The Importance of Seeing Earnest: A Critical Experiment
The Importance of Seeing Earnest: A Critical Experiment was a documentation of how two different people approach a theatre work. Written in conjunction with my editor at the Lifted Brow, Simon Collinson, over five days we emailed each other about the State Theatre Company’s production of The Importance of Being Earnest, exploring the show and what it means to see a script on stage for the fourth time and for the first. The conversational review was subsequently published over email over five days, asking our readers to invest in the review rolling out in the same manner in which we wrote it. Written by two people, it highlighted the need for multiple critical voices and perspectives, with the emails from Simon highlighting the idea that someone doesn’t need to be a trained theatre critic to have an opinion on a work – and it is imperative that we broaden our platforms so more voices can be heard
Jane Has A Newsletter
Archive available by request
The Next Wave Festival, held bi-annually in Melbourne, is a festival of young artists pushing themselves to create their most ambitious work to date. The work is frequently political and cross-discipline, stretching the artists, the audience, and the art form itself. Jane Has A Newsletter was a criticism project in this spirit of the festival. Launched through a twine-based introduction that forced the potential audience to literally click through many html coded frames before they were able to subscribe, this introduction explored the way technology – often characterised as instantaneous - can force its audience to slow down and acknowledge text, asking people to be prepared to spend time with my mind and my narrative surrounding the project. Because they could not skip over the explanatory text, everyone who subsequently subscribed would read the emails in a prepared state of mind.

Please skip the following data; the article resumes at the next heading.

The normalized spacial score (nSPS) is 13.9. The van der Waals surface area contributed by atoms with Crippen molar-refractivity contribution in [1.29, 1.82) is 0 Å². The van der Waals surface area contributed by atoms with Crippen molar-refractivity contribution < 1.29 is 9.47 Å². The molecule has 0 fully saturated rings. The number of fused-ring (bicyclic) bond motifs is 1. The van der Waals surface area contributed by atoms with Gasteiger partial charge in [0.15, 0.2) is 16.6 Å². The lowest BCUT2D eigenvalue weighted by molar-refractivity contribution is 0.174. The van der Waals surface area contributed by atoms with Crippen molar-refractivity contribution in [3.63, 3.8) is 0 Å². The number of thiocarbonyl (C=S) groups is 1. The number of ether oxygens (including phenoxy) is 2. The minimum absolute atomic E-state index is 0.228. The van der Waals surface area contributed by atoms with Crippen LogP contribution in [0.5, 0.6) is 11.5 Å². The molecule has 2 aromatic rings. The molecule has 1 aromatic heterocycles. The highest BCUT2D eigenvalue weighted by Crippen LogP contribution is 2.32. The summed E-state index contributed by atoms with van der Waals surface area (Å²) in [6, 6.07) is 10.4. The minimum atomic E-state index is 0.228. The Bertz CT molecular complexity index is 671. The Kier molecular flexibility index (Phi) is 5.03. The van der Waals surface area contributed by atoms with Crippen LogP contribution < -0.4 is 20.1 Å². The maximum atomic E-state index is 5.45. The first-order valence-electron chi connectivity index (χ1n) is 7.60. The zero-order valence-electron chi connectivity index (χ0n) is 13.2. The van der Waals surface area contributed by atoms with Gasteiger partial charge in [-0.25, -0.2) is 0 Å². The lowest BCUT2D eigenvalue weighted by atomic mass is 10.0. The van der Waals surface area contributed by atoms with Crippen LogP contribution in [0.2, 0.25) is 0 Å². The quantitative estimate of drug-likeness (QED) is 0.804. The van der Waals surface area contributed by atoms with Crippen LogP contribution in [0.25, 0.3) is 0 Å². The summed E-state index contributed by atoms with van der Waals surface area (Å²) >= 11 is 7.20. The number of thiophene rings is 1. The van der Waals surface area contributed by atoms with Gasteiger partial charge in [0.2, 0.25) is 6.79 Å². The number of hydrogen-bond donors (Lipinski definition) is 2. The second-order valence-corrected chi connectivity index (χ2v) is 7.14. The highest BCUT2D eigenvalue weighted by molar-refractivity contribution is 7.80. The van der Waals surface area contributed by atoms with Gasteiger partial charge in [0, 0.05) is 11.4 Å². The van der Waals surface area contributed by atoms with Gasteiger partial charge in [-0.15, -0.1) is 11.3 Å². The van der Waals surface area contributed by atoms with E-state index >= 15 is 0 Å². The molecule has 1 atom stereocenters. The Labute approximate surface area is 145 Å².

Jane Has A Newsletter was only published through email and is not archived online, and appeared throughout the festival in tandem with my traditional reviews written for Guardian Australia. Characterised as criticism ‘with all of the context and none of the opinion’, each email listed every work I saw the day before – encompassing dance, theatre, visual arts, etc, ultimately capturing over 80% of the work in the festival – and linked each piece to a series of essays, books, other art works, and podcasts to explore the way the knowledge we take with us into a theatre or gallery impacts the lens through which we see art. Not being archived online, the work also explored the uncomfortable relationship between the ephemeral art form of performance and the permanency of criticism as its record
Roman Tragedies from Dutch company Toneelgroep Amsterdam played at the 2014 Adelaide Festival of Arts. A six-hour interval-less staging of Shakespeare’s trilogy of Roman tragedies, the audience were asked to commit to the whole six hours, but were able to move around the theatre and interact with the piece through social media.
Working with Melbourne-based literary journal The Lifted Brow and editor Simon Collinson, Roman Tragedies: an almost live review was an attempt to use digital tools and the written word to capture the atmosphere of the work. A 3000-word time-stamped review, it followed the work from curtain to curtain, embedding tweets and intstagrams from audience members who shared the theatre with me on that night, and utilising white space and the scroll function for readers on both desktops and handheld devices to capture the intensity of the work when words would only fail.